The human-induced waste problem is rapidly becoming one of the most pressing global issues. And the global sustainability issue gripping the planet has been thrown into sharp focus recently, due to several shocking facts and figures that have come to light.
While the impacts of plastic pollution in our oceans often attract the lion’s share of attention, it is important to also consider that a vast majority of trash is disposed of on land, often in poor and developing countries. This has led to serious public health concerns and exacerbated other social injustices.
For instance, research has shown how the mismanagement of plastic waste can lead to displacement due to economic disparities while also increasing crime rates and causing extreme environmental damage. Fundamentally, these repercussions arise from the ‘out of sight out of mind’ mindset so pervasive about global waste management policies.
Unless we can rethink our relationship with trash, the collective outcome could be catastrophic, both for our environment and for all global citizens affected by this crisis. Here are some of the shocking waste facts gripping the planet right now that many people are not even aware of:
The Landfill Is Such a Major Issue in Indonesia It Is Forcing People From Their Homes
Bantar Gebang, a landfill of monumental proportions in Indonesia, continues to disrupt the surrounding villages that are located close by. It is estimated that at least 20,000 residents live nearby the trash mountain and many of them lead difficult lives with little money to their name as they make a living from scavenging through the waste.
The government has pushed for further expansion of the landfill, causing even more displacement and disruption for existing villagers. Fortunately, Resa Boenard has taken action through founding Seeds of Bantar Gebang (BGBJ): an educational community resource created to support families and children affected by the landfill’s impact.
BGBJ gives hope to these communities at risk of displacement and raises important environmental questions regarding how we can limit this kind of ecological damage in future generations.
We Are Wasting Food on a Massive Scale
The scale of food waste is staggering; current figures indicate that around one-third of all food produced worldwide is squandered through losses at every stage within the production experience, i.e. retail level and consumer level.
This process is especially salient in developed economies, where an overwhelming 40% of losses occur at the consumer level alone – an egregious amount when compared to total food production in sub-Saharan Africa.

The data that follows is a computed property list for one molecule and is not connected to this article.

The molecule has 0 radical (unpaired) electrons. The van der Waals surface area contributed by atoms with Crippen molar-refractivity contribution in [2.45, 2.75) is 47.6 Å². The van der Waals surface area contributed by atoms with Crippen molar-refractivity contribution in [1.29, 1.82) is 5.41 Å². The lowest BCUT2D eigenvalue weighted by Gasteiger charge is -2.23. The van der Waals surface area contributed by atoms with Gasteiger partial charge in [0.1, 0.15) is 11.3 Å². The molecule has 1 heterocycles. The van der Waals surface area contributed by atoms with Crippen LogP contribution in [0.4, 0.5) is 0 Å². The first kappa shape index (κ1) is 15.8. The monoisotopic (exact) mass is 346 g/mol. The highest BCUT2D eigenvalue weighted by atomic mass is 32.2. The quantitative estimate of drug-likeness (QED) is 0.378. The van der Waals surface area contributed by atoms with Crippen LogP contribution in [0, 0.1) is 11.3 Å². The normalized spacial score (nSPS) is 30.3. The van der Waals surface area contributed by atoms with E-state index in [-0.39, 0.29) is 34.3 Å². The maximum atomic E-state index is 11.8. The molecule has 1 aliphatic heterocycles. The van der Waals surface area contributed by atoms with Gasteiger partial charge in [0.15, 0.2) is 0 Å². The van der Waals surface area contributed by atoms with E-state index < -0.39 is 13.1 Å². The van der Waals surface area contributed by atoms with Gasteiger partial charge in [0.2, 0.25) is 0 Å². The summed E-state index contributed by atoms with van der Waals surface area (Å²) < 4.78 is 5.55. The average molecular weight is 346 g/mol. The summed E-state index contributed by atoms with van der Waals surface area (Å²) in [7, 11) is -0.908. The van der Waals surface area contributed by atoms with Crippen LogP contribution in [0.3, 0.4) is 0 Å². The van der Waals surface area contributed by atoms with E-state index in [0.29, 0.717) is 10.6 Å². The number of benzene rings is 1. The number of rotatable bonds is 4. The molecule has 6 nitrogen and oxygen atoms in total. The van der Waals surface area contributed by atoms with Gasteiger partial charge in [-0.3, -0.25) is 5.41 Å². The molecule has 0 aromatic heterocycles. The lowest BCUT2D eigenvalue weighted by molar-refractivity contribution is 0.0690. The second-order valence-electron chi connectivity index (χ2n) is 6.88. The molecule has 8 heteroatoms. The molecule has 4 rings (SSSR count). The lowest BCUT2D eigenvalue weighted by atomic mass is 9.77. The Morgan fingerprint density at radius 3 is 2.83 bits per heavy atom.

Put differently, North Americans are currently permissively discarding enough edibles to theoretically cover the totals from 46 other countries. Despite the environmental benefits of composting, the vast majority of food that is wasted ends up in landfills.
In fact, according to the Environmental Protection Agency, only 6.5% of the food waste we generate is composted. The remainder is sent through our already overwhelmed system of landfills, causing an inefficient cycle of wasted resources due to improper disposal.
A closer look at our landfilled trash reveals that it is composed of at least 35% organic matter, ranging from food to yard trimmings and various paper products. This is a troubling statistic given the impacts these materials have when left in landfills; they produce methane gas and contribute to air pollution, while also costing taxpayers millions due to increased maintenance expenses.
Given this, there is real potential to significantly reduce our amount of landfill waste by increasing composting practices. Through active programs that encompass all forms of organic waste, we can begin to make meaningful headway in reducing greenhouse gases and their associated costs.
Thus, the widespread adoption of composting programs has the potential to meaningfully reduce the amount of landfill waste we currently experience.
Textile Waste Continues to Be a Huge Problem
The staggering figures concerning the generation of textile waste each year are a major global issue for both environmental and economic well-being. Recent reports suggest that around 92 million metric tons of textile waste are generated every year, contributing significantly to greenhouse gas emissions with the fashion sector alone responsible for 1.2 billion of these metric tons.